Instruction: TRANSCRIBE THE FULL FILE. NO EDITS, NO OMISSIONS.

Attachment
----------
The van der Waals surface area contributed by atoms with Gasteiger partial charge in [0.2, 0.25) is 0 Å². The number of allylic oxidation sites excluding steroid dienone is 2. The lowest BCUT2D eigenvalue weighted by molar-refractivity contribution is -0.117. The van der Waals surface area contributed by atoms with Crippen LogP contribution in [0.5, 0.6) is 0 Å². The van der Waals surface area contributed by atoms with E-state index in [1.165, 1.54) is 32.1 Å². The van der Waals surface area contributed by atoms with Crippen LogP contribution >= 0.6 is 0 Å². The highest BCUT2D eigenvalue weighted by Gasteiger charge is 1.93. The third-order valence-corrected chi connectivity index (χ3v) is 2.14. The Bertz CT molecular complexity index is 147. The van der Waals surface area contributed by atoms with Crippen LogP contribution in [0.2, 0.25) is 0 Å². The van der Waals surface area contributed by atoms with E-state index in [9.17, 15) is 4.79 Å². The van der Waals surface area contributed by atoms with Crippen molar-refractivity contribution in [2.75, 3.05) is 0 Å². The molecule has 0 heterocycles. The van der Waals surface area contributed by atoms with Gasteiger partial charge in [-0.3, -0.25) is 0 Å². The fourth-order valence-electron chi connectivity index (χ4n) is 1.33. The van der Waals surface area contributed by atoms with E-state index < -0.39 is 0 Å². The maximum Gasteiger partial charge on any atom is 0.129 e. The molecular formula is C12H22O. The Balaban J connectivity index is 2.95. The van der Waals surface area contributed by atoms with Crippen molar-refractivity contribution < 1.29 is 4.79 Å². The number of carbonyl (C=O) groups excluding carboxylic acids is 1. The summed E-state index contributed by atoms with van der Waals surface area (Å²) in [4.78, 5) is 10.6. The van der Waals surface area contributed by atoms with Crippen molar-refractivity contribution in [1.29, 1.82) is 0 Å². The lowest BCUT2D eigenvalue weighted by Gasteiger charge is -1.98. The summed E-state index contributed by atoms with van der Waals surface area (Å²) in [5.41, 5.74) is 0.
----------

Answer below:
The van der Waals surface area contributed by atoms with Gasteiger partial charge in [0.2, 0.25) is 0 Å². The number of allylic oxidation sites excluding steroid dienone is 2. The lowest BCUT2D eigenvalue weighted by molar-refractivity contribution is -0.117. The van der Waals surface area contributed by atoms with Crippen LogP contribution in [0.5, 0.6) is 0 Å². The van der Waals surface area contributed by atoms with E-state index in [1.165, 1.54) is 32.1 Å². The van der Waals surface area contributed by atoms with Crippen LogP contribution >= 0.6 is 0 Å². The highest BCUT2D eigenvalue weighted by Gasteiger charge is 1.93. The third-order valence-corrected chi connectivity index (χ3v) is 2.14. The Bertz CT molecular complexity index is 147. The van der Waals surface area contributed by atoms with Crippen LogP contribution in [0.2, 0.25) is 0 Å². The van der Waals surface area contributed by atoms with E-state index in [9.17, 15) is 4.79 Å². The van der Waals surface area contributed by atoms with Crippen molar-refractivity contribution in [2.75, 3.05) is 0 Å². The molecule has 0 heterocycles. The van der Waals surface area contributed by atoms with Gasteiger partial charge in [-0.3, -0.25) is 0 Å². The fourth-order valence-electron chi connectivity index (χ4n) is 1.33. The van der Waals surface area contributed by atoms with E-state index < -0.39 is 0 Å². The maximum Gasteiger partial charge on any atom is 0.129 e. The molecular formula is C12H22O. The Balaban J connectivity index is 2.95. The van der Waals surface area contributed by atoms with Crippen molar-refractivity contribution < 1.29 is 4.79 Å². The number of carbonyl (C=O) groups excluding carboxylic acids is 1. The summed E-state index contributed by atoms with van der Waals surface area (Å²) in [4.78, 5) is 10.6. The van der Waals surface area contributed by atoms with Crippen molar-refractivity contribution in [1.29, 1.82) is 0 Å². The lowest BCUT2D eigenvalue weighted by Gasteiger charge is -1.98. The summed E-state index contributed by atoms with van der Waals surface area (Å²) in [5.41, 5.74) is 0.